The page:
With every little system we put in place, every gap we narrow, we get closer to the feeling of having our shit together.

Give systems time and commit to tweaking them rather than giving up completely.

Not every system you put into place is going to work perfectly right away. 

Instead of tossing it, take a look at what part of the system isn’t working for you.  Why isn’t it working the way you wanted?

More often than not, the solution is a simple tweak rather than a whole new system.  

If a planner isn’t working for you, is it really the planner itself, or is it the time of day you’re trying to use it, or maybe where you’re storing it?  

If an app isn’t working for you, is it the actual app that’s the issue or is it how you access it?  Can you create a shortcut or move where it is on your device?

When I committed to using systems for 30 days before swapping them out, I discovered all sorts of things about myself and how I work.  More importantly, I discovered that more often than not, it’s a change of habit or placement that needs to occur rather than buying a whole new planner, app, set of baskets, etc.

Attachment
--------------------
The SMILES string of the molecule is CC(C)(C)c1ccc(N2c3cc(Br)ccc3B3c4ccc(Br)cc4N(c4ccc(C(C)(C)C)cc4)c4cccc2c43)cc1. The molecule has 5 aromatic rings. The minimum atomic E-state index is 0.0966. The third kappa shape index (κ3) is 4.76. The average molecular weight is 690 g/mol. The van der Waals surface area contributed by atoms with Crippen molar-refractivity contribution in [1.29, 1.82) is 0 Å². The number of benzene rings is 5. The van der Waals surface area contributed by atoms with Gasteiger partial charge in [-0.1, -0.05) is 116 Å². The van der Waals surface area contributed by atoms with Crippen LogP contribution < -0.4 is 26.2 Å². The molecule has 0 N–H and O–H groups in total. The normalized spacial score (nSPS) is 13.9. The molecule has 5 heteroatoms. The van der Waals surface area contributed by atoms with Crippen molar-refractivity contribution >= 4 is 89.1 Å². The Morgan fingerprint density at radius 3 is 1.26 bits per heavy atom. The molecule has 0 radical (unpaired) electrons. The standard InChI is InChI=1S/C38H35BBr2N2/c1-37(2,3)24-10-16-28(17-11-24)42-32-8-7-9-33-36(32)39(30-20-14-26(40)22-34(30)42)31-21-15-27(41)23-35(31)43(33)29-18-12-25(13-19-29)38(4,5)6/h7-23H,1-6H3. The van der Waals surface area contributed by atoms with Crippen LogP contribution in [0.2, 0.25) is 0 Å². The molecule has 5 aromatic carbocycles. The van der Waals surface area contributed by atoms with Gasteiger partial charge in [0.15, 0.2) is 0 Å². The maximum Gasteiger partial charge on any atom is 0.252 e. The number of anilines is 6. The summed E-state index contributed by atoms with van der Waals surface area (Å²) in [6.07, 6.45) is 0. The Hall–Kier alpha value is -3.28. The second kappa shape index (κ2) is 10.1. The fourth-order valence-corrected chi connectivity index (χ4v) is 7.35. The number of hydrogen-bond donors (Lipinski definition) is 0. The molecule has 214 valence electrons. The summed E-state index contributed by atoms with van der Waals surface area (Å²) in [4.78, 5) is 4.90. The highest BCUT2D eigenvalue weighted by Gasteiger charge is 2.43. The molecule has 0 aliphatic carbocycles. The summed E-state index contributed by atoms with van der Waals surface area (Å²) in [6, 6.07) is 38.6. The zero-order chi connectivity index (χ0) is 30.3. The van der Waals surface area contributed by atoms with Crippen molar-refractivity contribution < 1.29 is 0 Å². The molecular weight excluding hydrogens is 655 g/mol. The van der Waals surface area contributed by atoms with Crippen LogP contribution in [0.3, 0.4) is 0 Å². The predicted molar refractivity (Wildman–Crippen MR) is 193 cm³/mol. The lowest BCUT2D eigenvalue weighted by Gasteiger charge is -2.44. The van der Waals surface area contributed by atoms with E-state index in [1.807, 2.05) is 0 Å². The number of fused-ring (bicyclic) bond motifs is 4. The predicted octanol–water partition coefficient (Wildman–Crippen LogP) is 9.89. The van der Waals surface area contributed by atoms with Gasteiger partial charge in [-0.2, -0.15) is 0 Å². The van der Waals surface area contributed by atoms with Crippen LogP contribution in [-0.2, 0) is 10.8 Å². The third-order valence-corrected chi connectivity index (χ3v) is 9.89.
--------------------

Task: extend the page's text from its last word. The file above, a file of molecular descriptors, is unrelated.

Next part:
It’s a little like the real estate shows where the couple is looking for a new house and then they come back and see their current space updated and staged and realize that’s all they really needed.  

When it comes down to it, tweaking systems to make them work for you requires a lot less time, energy, and money than constantly looking for new systems and moving to them.  

Seek out accountability. 

Another holdover from clinging to neuro-typical expectations is that we harbor this belief that having our shit together means doing it all on our own.

Again, I’m calling bullshit. 

While we’re here, let’s go ahead and admit that the whole “set deadlines for yourself” thing doesn’t work for everyone.  I see that promoted as a self-accountability tactic and I used to feel terrible that it didn’t work for me and it created a belief that I carried about not being disciplined enough.